So Microsoft might be buying Minecraft, no joke. In fact, this is one industry news outlet Bloomberg had to say overnight; "[Marcus 'Notch' Persson] reached out to Microsoft a few months ago, based on a positive working relationship on Minecraft for Xbox. The two companies quickly agreed on a framework and approximate price and have been working out the details since, the person said. Persson will help out with the transition, though he is unlikely to remain beyond that. The software maker calculates it can boost Minecraft sales by expanding the number of game users through Microsoft’s position in video games and computers, and by expanding licensing for things like toys and movies.”
So what does that mean? How is it going to affect ordinary Minecraft players?
According to a report in the Wall Street Journal, backed up by Bloomberg, the current negotiated price for Minecraft developer Mojang is a cool US$2 billion! Or more impressively, $2,000,000,000 - that is a stupidly large sum of money! Let's put that figure in context. That is roughly 80 million times the box office revenue of the Harry Potter film franchise. It is 14,000 times the average annual income in Australia. It is the cost of 133,333,333 pet bunny rabbits from my local pet store. If you were to spend two billion on gummi bears it would get you 200,000 tonnes of gelatin goodness. In short it is a lot of money (and one big stomach ache if you spent it all on gummi bears).
But what does it mean for the games industry and you, the gamer? Despite the sum, for Microsoft it is a smart move, Minecraft is indisputably one of the most influential games in the modern market, having sold around 50 million copies across all of it's platforms. Minecraft is also easily the most played game on YouTube, too. And perhaps most importantly, it taps into and ultimately dominates the young gamer market, a space that Microsoft just hasn't caught yet as it has pushed its consoles more and more towards hardcore gamers.
On face value, the Minecraft IP, game, merchandising and feature film - and what it can to do to drive attachment to Xbox and Windows - are no doubt worth the staggering two billion dollar sum. Considering that Microsoft was willing to spend US$50m on time GTA DLC exclusivity, this almost seems like a bargain.
In the past, Notch has been notoriously against large gaming corporations and has often spoken out against their appropriation of smaller firms. Just last year one of Mojang's co-founders Carl Manneh said, “we have the cash flow. We have more money than we ever need” and followers of Notch's Twitter feed will remember him sounding off about Microsoft attitude to releasing indie games through the Windows Store. So why would Mojang sell?
In recent history, Notch has increasingly distanced himself from ongoing work on Minecraft, working on his next title Scrolls and even going to legal battle with Bethesda over the games title. Perhaps he is simply over it? Perhaps a clean cut allows him to move on.
Is it that bad that he wants to hand the reigns over and move onto other things as a creator? There is a saying around game designers, that you design what you have to until you can afford to design what you want to. Maybe that is how Minecraft began, as a simple project. If that is the case then Notch now has all the freedom to create whatever he likes. And that's great news for gamer - new things are good... great even.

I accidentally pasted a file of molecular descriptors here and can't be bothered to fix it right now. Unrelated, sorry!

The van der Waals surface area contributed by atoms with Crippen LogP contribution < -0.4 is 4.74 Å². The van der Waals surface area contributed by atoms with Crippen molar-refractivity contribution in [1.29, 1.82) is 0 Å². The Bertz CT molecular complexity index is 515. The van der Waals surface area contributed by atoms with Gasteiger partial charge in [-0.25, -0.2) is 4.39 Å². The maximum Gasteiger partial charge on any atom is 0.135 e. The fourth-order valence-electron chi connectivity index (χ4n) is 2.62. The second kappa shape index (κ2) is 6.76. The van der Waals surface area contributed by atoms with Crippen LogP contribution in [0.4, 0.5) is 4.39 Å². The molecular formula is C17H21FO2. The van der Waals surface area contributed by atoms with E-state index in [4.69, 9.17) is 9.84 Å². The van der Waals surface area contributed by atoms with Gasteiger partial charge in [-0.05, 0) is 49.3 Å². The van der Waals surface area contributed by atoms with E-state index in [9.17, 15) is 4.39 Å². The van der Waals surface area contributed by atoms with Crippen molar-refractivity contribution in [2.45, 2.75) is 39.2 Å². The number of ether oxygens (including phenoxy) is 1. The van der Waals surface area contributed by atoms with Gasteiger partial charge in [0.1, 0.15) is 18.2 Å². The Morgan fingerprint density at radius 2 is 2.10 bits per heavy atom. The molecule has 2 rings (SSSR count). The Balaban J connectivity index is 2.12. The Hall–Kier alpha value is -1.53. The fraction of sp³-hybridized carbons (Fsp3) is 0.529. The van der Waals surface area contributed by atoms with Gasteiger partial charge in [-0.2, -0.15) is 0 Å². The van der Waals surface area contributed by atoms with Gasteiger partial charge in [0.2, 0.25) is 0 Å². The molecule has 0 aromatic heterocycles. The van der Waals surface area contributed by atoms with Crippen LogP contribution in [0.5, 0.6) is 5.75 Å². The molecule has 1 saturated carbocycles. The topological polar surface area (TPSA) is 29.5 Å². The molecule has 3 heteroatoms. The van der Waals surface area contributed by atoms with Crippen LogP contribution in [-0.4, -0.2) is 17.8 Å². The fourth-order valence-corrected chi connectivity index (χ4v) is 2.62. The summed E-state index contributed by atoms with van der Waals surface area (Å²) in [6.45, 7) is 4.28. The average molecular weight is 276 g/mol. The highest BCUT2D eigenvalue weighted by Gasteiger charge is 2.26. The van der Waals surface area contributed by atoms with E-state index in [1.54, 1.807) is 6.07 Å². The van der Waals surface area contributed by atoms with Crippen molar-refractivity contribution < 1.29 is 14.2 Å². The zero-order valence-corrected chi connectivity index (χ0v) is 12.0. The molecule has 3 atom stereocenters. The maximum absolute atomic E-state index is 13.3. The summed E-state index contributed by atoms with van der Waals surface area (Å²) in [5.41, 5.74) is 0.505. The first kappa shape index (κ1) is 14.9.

As for Minecraft fans, fingers-crossed, not a lot changes. Microsoft is (hopefully) intelligent enough to not mess with a good formula. It is worth remembering that Microsoft purchased Bungee in 2000, which led Halo to being the FPS giant that it is today. Then again, they also purchased RARE... One thing is near certain; future Minecraft products are unlikely to appear on other platforms.
Either way, we do need an official confirmation. It was only a month ago that all of the news media around the globe was convinced that Google was buying Twitch, only for Amazon to be the buyer. So until we know for sure, this is all speculation, but stay tuned to the website and keep your eye on the Grab It episodes as the story unfolds. Oh, and if you haven't already, get Minecraft on your iPad - it's amazing.
If you were wondering who we are, we’re a AAA digital magazine that you can pick up for US$2 on the App Store anywhere in the world to get dedicated coverage of the indie iPad gaming scene. We’re trying to not only push the boundaries on what a digital magazine can be by making the reader experience feel like playing a game with dynamic and interactive video, audio and animations, but we’re also full of hours and hours of exclusive developer interviews, footage, images, insights and more. Below you will find links to each edition, including our FREE sample.
- Episode 1 - Includes The Making of République (*free sample issue)
- Episode 2 - Includes The Making of Oceanhorn
- Episode 3 - Includes The Making of Monument Valley
- Episode 4 - Includes The Making of Last Inua
- Episode 5 - Includes The Making of World of Tanks Blitz
- Episode 6 - Includes The Making of Magic 2015 - Duels of the Planeswalkers
- Episode 7 - Includes The Making of Tiny Troopers Alliance and Midnight Star
- Grab It Presents Nihilumbra - Classics Collection